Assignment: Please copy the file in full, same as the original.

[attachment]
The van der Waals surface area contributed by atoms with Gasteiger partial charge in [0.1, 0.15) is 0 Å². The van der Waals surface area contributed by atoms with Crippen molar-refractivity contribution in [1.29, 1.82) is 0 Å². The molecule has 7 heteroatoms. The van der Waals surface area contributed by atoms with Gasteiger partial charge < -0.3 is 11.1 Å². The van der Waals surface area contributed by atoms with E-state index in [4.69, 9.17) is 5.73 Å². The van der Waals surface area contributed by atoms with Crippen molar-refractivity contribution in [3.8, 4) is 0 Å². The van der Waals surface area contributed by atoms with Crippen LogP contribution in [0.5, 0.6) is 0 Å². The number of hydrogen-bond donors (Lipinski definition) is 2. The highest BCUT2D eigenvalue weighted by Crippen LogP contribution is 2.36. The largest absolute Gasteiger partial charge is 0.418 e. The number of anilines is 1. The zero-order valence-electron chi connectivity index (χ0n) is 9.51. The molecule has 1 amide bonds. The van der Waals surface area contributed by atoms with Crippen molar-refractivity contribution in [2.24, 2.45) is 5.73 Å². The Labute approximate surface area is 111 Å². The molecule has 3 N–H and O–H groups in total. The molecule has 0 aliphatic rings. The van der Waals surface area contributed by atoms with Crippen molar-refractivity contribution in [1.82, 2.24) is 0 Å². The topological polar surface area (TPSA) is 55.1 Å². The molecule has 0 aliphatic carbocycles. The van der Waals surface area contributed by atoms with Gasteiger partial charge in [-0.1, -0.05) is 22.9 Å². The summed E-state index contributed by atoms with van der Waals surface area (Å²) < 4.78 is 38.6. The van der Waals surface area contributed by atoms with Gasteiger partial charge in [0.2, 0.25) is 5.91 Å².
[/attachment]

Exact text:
The van der Waals surface area contributed by atoms with Gasteiger partial charge in [0.1, 0.15) is 0 Å². The van der Waals surface area contributed by atoms with Crippen molar-refractivity contribution in [1.29, 1.82) is 0 Å². The molecule has 7 heteroatoms. The van der Waals surface area contributed by atoms with Gasteiger partial charge < -0.3 is 11.1 Å². The van der Waals surface area contributed by atoms with E-state index in [4.69, 9.17) is 5.73 Å². The van der Waals surface area contributed by atoms with Crippen molar-refractivity contribution in [3.8, 4) is 0 Å². The van der Waals surface area contributed by atoms with Crippen LogP contribution in [0.5, 0.6) is 0 Å². The number of hydrogen-bond donors (Lipinski definition) is 2. The highest BCUT2D eigenvalue weighted by Crippen LogP contribution is 2.36. The largest absolute Gasteiger partial charge is 0.418 e. The number of anilines is 1. The zero-order valence-electron chi connectivity index (χ0n) is 9.51. The molecule has 1 amide bonds. The van der Waals surface area contributed by atoms with Crippen molar-refractivity contribution in [2.24, 2.45) is 5.73 Å². The Labute approximate surface area is 111 Å². The molecule has 3 N–H and O–H groups in total. The molecule has 0 aliphatic rings. The van der Waals surface area contributed by atoms with Crippen molar-refractivity contribution in [1.82, 2.24) is 0 Å². The topological polar surface area (TPSA) is 55.1 Å². The molecule has 0 aliphatic carbocycles. The van der Waals surface area contributed by atoms with Gasteiger partial charge in [-0.1, -0.05) is 22.9 Å². The summed E-state index contributed by atoms with van der Waals surface area (Å²) < 4.78 is 38.6. The van der Waals surface area contributed by atoms with Gasteiger partial charge in [0.2, 0.25) is 5.91 Å².